People come up to me all the time and say things like, “when I walk or go jogging, or when I am sitting on the beach looking out over the ocean, that is my meditation”. Just yesterday I was in a shop where the owner hand paints pillows. She said to me, “painting on pillows is my meditation”. Naturally, people often say that praying is their form of meditation. Praying, walking, golfing, being in nature, sitting on the beach, etc., all provide a quiet time for reflection. After all, meditate means to think.
We all need time for quiet reflection, whether we are a businessman or woman or a housewife at home. Quiet reflection helps to give us perspective in dealing with any of life’s situations and in finding solutions to problems.
The Difference Between Meditating and Transcending
There is a big difference, however, between quiet reflection, enjoying the beauty of nature, and praying, compared to the experience of transcending. Transcending means to go beyond. When we practice the meditation technique of Transcendental Meditation, we are going beyond the surface level of our thinking process where all thinking, even quiet reflection, takes place. We transcend all thought and experience a state of no thought—the field pure consciousness, Being or transcendence.
Transcendence—A Major Fourth State of Consciousness
Scientists have documented the state of transcendence as a major fourth state of consciousness, completely different from sleeping, dreaming and the waking state— the state where quiet reflection takes place.
A comparison of 31 previously conducted studies showed that the experience of Transcendental Consciousness (as experienced during the practice of the Transcendental Meditation technique) produced a level of physical rest deeper than eyes-closed resting. One indication of this state of deep rest is reduced basal skin conductance, which shows a deep state of relaxation. Another is a decrease in respiratory and plasma lactate rate, a chemical that is a by-product of stress.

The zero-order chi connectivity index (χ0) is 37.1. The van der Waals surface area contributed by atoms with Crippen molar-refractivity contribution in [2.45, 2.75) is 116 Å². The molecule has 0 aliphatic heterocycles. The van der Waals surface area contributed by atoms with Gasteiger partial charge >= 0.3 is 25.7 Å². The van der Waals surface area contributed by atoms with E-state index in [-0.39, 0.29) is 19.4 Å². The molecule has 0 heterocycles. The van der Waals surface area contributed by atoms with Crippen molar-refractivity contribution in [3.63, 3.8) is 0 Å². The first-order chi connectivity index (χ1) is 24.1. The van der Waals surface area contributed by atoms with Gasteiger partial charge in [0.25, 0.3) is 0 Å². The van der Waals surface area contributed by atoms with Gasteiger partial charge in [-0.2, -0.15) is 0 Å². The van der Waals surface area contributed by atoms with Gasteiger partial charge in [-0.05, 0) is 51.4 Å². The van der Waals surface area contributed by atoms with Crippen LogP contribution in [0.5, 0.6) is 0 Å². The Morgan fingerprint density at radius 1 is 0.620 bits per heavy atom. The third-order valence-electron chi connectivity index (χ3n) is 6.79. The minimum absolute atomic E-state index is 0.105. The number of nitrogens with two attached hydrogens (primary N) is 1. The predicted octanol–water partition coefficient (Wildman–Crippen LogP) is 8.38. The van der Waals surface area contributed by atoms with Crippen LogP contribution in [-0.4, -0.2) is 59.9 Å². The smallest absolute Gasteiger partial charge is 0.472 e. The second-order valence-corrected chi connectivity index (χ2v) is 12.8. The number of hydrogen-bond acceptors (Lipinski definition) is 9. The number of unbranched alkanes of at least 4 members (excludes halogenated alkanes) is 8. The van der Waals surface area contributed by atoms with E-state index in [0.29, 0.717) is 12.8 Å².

An important point to note is that these physiological changes occur spontaneously as the mind effortlessly settles to Transcendental Consciousness—a state of inner peace. In addition, this state of peace is not only a settled, quiet state, but it is a type of relaxation completely different from sleep.
During the sleep state, the mind loses awareness altogether. During the experience of transcendental consciousness, the body rests deeply and at the same time the mind is more alert. The brain wave patterns differ markedly from waking, dreaming, and sleep as indicated by alpha brain wave coherence. Thus, Transcendental Consciousness is sometimes termed by researchers a state of restful alertness.
Water the Root to Enjoy the Fruit.
People who practice Transcendental Meditation report that their experience of walking in nature, painting, playing music, being in church—their times for quiet reflection—are so much richer. They notice that they are much more alert to the beauty around them and are spontaneously enjoying the present moment.
Adding the experience of transcendence to one’s daily routine through a technique like Transcendental Meditation will enrich all aspects of life. It is like watering the root to enjoy the fruit!